GOP lawmakers move to impeach Deputy Attorney General Rod Rosenstein

House Republicans introduced articles of impeachment against deputy Attorney General Rod Rosenstein, who oversees special counsel Robert Mueller's Russia probe.


Rep. Mark Meadows (R-N.C.) and Rep. Jim Jordan (R-Ohio), along with nine co-sponsors, introduced the impeachment articles in response to “the Department of Justice’s problematic decision-making during the 2016 campaign and conduct surrounding the transition to President Trump’s administration in 2017,” according to a statement.

The articles, they said, “are the result of nearly 9 months of unsuccessful congressional attempts to force the Department of Justice (DOJ) to comply with oversight requests.” The lawmakers accused Rosenstein and the DOJ of a number of infractions ranging from “knowingly hiding material investigative information from Congress” to failing “to comply with congressional subpoenas.”

“The DOJ is keeping information from Congress,” Jordan said in a statement. Enough is enough. It’s time to hold Mr. Rosenstein accountable for blocking Congress’s constitutional oversight role.”

In a statement, Meadows said, “It’s time to find a new Deputy Attorney General who is serious about accountability and transparency.”

The filing is the latest in an ongoing feud between members of Congress allied with President Donald Trump and the Justice Department over the investigation into Russian meddling in the 2016 election.

A group of conservative House members, spearheaded by Meadows, drafted impeachment papers against Rosenstein in April, calling it “a last-resort option if the Department of Justice fails to respond” to congressional requests for documents pertaining to the Russia investigation and another federal inquiry into former Secretary of State Hillary Clinton’s use of a private email server.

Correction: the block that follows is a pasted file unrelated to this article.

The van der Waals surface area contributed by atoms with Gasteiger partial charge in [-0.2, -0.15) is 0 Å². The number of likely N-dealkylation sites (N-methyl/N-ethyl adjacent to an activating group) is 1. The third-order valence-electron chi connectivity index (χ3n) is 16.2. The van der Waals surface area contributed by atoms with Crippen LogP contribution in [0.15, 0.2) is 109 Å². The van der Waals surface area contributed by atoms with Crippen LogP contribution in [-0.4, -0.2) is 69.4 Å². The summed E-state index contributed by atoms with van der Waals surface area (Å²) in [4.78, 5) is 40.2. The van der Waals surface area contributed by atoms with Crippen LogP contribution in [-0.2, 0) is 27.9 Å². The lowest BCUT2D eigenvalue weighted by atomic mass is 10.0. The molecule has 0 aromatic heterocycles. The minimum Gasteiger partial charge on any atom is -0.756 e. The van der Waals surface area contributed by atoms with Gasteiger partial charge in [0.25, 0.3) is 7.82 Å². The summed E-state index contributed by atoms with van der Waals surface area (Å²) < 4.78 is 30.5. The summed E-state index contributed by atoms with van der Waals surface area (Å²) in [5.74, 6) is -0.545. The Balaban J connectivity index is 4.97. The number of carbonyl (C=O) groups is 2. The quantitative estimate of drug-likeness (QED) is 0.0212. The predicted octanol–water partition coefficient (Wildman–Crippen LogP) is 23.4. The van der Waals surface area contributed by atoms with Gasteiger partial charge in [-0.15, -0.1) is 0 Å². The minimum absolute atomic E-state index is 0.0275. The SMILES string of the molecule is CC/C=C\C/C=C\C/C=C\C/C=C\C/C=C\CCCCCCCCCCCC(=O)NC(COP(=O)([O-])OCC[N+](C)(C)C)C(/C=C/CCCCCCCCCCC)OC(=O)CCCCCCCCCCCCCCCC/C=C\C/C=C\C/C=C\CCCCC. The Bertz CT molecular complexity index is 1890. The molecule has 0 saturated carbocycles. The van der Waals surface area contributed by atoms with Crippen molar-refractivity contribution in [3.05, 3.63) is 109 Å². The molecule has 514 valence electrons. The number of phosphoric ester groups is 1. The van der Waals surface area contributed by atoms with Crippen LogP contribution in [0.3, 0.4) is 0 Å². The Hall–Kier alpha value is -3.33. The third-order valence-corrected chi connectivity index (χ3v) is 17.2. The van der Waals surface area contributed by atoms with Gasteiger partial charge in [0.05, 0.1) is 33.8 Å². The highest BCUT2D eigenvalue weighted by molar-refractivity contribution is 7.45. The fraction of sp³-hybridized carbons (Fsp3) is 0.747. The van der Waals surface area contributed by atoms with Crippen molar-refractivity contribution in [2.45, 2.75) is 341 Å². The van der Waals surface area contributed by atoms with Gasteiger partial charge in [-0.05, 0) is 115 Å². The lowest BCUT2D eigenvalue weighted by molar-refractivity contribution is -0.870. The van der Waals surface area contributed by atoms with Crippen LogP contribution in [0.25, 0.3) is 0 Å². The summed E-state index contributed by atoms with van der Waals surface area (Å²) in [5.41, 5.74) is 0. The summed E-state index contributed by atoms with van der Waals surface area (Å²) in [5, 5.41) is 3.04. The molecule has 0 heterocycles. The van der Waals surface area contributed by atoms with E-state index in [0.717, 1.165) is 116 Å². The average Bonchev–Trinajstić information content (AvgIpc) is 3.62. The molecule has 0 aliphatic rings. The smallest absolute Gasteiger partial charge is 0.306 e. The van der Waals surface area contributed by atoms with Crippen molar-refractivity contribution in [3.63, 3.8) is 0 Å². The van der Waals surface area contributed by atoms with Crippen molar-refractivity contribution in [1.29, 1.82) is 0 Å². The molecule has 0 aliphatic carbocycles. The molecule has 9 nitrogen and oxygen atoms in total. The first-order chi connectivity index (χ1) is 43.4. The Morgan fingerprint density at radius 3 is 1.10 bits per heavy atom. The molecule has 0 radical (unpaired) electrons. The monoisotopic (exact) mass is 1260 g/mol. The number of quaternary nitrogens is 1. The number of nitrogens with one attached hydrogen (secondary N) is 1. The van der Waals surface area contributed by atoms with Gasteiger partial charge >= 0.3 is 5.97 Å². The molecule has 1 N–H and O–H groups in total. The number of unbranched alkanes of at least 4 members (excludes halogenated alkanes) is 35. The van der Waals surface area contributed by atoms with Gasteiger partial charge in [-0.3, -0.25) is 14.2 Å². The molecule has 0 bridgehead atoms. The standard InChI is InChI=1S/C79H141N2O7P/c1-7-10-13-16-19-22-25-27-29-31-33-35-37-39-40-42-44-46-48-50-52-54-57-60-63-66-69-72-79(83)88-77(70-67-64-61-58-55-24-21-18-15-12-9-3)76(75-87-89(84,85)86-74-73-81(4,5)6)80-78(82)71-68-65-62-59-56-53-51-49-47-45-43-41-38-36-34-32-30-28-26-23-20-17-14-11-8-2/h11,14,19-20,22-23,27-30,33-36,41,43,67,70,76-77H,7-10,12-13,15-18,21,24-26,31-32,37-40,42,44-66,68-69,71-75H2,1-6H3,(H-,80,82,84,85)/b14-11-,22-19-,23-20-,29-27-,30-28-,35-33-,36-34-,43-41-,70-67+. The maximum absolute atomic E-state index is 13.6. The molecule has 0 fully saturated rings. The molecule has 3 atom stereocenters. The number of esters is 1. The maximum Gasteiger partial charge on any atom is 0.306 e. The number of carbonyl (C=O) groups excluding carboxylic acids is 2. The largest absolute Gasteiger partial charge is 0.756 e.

Also in April, Rep. Devin Nunes (R-Calif.), who oversees the House Intelligence Committee, threatened to impeach both Rosenstein and FBI Director Christopher Wray. “I can tell you that we’re not going to just hold in contempt. We will have a plan to hold in contempt and impeach,” Nunes said in an appearance on Fox.

Conservatives’ filing came roughly two weeks after Rosenstein announced that a grand jury convened by Mueller had indicted 12 Russian intelligence officials in connection with the hack of a Democratic National Committee server during the 2016 election.

Meadows reportedly had the impeachment articles with him on the floor of the House at the exact moment Rosenstein was announcing the indictment to reporters on July 13, according to Politico.

Trump and a handful of vocal conservatives in Congress have long mistrusted Rosenstein over his role in the Russia investigation, which he took over after Attorney General Jeff Sessions recused himself last year. The president reportedly considered firing Rosenstein last summer.

House Republicans on July 13 expanded their attack on Rosenstein, claiming he threatened to subpoena the records of Republican House Intelligence Committee staffers during a meeting in January after they discussed the possibility of holding him in contempt of Congress. The Justice Department has denied that Rosenstein made any threats during the meeting.

Republicans could still attempt to hold Rosenstein in contempt of Congress, with the prospect of an impeachment proceeding unlikely to progress far. House Speaker Paul Ryan (R-Wis.) and other GOP leaders in the House have largely remained silent amid calls for Rosenstein’s impeachment or firing.

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